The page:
“Over the last few years, we saw the pace of technological advancement in AI and machine learning increase substantially,” Blanchard tells P&Q. “The methods are both more complex and more effective. What is interesting for the future of work and business leaders is that not only are the methods better, but also they are adapted to help many more types of business problems. The result is a growth in the number of AI products available to managers for helping with automation and knowledge discovery for problems that were only previously handled by workers.

“The main challenge is to decide what tasks to prioritize for AI use, and how to create an implementation strategy.

“Choosing when and how to use AI becomes an interesting challenge for educators. It is no longer sufficient to introduce what AI can do in the abstract or with common applications. We must explain clearly the kind of problems AI can readily help with, and the ones where the investment may not bring sufficient return. In a way, AI is a very powerful tool in the toolbox future business leaders. It is still the leaders that are still responsible to determine when and how to use the tool in a way that is productive. As such, we must train graduates to become more comfortable with recognizing good return-on-investment use cases for AI and how to select the proper solution.”

The advance of AI and machine learning in 2020 is also a focus of Arvind Malhotra, the Allen Andrew professor of entrepreneurial education and professor of strategy and entrepreneurship at UNC’s Kenan-Flagler Business School. “Machines and humans will converge at a super-accelerated pace in 2020,” says Malhotra, author of the new book Unleashing the Crowd: Collaborative Solutions to Wicked Business and Societal Problems.

“The increase in augmented human work will be pervasive across businesses. AI and robots will start to do more of the routine information processing work, freeing up humans to do more of the non-routine, emotions-oriented work. AI will do more of the upfront diagnostics in healthcare, leaving doctors to deliver empathetic healthcare to patients. In the retail sector, the moving and stocking of products will be left to robots, while the human customer care agents will work with customers to provide more customized service, acting as consultants for consumption. Machines will make humans smarter in creative work by taking inputs for work output, e.g. design, stories, producing initial outputs which then can be modified by creative humans to produce a higher quality output than otherwise possible. In our daily lives, machines will do our routine work, leaving us to have a better quality of life and more enjoyable experiences. Concierge-like services enabled by Alexa will learn from our tastes and help us create more enjoyable life experiences. Instead of the fear of robots, humans will think, ‘How I Learned to Stop Worrying and Live with the Robot.'”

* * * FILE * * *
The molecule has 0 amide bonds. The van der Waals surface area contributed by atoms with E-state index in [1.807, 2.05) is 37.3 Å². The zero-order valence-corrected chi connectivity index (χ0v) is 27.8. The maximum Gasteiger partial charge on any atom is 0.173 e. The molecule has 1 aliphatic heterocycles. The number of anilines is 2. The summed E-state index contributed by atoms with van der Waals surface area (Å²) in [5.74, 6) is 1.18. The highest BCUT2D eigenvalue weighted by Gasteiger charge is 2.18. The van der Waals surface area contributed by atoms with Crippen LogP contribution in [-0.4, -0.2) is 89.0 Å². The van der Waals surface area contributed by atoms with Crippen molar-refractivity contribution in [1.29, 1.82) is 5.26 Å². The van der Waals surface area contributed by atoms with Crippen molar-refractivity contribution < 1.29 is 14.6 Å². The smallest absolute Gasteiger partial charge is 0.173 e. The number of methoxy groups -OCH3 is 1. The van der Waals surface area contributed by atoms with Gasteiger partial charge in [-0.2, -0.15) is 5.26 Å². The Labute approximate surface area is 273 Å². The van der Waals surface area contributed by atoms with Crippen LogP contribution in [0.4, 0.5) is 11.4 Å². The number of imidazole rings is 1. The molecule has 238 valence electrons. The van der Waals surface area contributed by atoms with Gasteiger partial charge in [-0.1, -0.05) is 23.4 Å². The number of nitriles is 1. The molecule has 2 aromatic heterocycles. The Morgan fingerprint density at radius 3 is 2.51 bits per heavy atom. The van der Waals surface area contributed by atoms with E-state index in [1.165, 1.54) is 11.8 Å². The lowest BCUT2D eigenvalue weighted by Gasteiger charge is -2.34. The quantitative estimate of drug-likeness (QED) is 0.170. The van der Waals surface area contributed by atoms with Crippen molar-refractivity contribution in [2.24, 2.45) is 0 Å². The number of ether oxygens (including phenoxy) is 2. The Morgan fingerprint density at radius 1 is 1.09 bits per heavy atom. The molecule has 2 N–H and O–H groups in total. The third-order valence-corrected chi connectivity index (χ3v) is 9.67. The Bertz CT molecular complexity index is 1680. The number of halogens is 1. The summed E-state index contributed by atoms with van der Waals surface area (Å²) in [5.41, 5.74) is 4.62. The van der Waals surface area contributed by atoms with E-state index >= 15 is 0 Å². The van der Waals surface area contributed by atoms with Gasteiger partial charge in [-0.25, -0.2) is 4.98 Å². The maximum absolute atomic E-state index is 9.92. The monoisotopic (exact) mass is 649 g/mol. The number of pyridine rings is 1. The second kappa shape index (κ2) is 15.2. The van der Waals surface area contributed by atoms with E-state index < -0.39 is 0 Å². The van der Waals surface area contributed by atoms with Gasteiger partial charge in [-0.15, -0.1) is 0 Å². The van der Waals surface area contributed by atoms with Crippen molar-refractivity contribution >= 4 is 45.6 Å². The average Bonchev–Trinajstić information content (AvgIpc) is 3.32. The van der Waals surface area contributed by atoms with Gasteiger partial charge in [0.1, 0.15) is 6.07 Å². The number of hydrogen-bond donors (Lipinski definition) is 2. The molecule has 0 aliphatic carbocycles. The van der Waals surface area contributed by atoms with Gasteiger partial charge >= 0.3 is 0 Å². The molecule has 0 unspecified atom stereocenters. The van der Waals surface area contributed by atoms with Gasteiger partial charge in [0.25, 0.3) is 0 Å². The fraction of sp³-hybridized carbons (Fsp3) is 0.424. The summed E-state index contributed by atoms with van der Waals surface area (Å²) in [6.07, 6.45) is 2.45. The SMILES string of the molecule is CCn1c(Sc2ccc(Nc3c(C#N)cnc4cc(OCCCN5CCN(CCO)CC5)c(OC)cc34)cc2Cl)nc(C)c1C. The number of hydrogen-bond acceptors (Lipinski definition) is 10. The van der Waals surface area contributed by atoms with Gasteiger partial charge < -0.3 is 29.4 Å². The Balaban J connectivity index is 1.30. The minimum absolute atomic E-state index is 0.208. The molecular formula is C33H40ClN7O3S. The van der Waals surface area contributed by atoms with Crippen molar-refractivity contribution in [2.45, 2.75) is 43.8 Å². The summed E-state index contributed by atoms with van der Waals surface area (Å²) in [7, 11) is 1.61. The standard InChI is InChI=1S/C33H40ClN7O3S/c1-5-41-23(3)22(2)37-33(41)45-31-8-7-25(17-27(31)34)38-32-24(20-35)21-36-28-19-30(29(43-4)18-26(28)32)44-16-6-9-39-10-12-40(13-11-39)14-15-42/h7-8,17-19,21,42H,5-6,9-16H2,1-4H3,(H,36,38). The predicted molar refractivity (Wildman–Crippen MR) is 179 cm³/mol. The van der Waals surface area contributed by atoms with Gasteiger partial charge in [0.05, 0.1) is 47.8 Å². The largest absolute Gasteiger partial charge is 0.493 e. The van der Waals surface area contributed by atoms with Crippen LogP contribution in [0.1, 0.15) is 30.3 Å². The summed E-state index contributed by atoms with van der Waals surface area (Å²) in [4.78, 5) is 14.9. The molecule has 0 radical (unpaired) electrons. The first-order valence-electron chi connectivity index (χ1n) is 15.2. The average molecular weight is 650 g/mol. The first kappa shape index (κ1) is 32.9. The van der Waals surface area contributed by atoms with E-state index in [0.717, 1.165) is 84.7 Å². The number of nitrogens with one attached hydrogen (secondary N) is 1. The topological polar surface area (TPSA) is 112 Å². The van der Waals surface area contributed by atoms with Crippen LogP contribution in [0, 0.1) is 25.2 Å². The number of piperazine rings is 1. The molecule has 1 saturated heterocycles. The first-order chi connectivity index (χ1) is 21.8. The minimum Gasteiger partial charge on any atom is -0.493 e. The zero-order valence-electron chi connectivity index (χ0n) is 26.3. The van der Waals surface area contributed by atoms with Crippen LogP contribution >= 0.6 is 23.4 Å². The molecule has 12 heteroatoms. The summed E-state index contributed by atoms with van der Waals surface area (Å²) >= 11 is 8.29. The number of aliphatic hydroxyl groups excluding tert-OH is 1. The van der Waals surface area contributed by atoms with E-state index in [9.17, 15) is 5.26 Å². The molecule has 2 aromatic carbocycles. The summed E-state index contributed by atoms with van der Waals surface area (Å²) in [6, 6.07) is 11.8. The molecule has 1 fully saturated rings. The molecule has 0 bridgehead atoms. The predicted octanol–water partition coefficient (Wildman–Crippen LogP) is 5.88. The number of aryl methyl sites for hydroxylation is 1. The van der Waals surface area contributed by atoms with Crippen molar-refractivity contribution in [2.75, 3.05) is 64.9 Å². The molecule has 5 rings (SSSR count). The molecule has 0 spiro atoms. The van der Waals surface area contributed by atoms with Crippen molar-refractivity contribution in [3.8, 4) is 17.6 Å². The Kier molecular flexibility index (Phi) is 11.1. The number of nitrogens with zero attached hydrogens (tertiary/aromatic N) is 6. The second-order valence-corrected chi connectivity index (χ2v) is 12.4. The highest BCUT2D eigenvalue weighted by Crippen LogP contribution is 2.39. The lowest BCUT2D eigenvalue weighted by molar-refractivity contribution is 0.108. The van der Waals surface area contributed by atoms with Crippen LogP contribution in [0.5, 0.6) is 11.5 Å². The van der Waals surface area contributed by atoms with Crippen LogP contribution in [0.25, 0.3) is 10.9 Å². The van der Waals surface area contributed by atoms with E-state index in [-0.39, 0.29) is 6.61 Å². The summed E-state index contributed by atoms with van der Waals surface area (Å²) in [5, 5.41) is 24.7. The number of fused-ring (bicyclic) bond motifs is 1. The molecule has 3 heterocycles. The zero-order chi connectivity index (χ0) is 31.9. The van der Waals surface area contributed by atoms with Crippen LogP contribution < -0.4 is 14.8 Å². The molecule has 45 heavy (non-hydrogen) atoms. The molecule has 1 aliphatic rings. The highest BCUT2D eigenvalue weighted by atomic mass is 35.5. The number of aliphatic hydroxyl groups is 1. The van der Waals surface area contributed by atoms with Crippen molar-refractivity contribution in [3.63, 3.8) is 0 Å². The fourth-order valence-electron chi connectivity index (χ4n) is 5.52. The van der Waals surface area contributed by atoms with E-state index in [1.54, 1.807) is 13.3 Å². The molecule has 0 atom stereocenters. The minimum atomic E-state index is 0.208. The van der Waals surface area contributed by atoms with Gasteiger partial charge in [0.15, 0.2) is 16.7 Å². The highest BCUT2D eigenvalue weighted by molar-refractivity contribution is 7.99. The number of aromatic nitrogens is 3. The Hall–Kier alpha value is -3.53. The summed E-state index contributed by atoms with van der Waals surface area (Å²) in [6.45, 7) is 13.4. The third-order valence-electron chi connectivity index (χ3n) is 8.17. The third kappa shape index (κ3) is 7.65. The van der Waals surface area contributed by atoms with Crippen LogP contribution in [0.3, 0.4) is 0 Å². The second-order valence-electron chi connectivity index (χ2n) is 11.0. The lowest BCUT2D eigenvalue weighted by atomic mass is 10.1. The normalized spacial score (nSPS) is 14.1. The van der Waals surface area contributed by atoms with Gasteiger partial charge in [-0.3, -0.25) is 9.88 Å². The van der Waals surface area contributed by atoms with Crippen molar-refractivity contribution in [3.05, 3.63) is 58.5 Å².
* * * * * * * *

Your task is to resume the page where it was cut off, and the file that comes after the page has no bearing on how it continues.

Shelly Heinrich. Georgetown photo

Blanchard’s colleague, Shelly Heinrich, associate dean of MBA admissions at Georgetown McDonough, is one of the only respondents to focus solely on what the new year has in store for business schools themselves. Heinrich, who is also McDonough’s director of marketing, says the struggles of the full-time MBA will continue to be well-discussed — but MBA programs will persevere, particularly because they continue to be lucrative for graduates. And waiting for a recession before applying to B-school may not be the wisest course of action.

“In general, the benefit of the MBA will continue to be return on investment of employment,” Heinrich says. “As long as the economy remains strong, MBA graduates should still see the same ROI as in years past. Georgetown McDonough’s Full-time MBA ranks first in the world for having the best trained graduates according to the 2018 Recruiter Insights assessment published by Bloomberg Businessweek. It may be a good strategy to pursue your MBA now when the economy is strong and you have even more opportunities versus waiting for a potential recession.

“Also, the MBA will remain a viable option for people wanting to switch careers. Over the past three years, 86% on average of Georgetown McDonough students who sought and accepted a post-graduate role either changed their industry or function. Schools will find ways to infuse value and specialization to add value to the MBA degree. For example, Georgetown McDonough launched the MBA Certificate in Sustainable Business not only to help students enhance their own success, but also to help businesses achieve their goals and at the same time be in service to society.”

In 2020 and beyond, many business schools, Heinrich tells P&Q, will seek ways to make pursuing the MBA degree more accessible. “For instance, Georgetown McDonough continues to raise funds for MBA scholarships. Also, many schools will infuse flexibility into their programs. Georgetown McDonough has added greater flexibility through its Flex MBA program with innovations in the use of technology, delivery of courses, and adjustable duration to ensure working professionals can better balance their career commitments with their personal commitments. Furthermore, some business schools like Georgetown McDonough now accept the Executive Assessment that evaluates business school readiness and values the knowledge and real-world experience people will bring to the program.”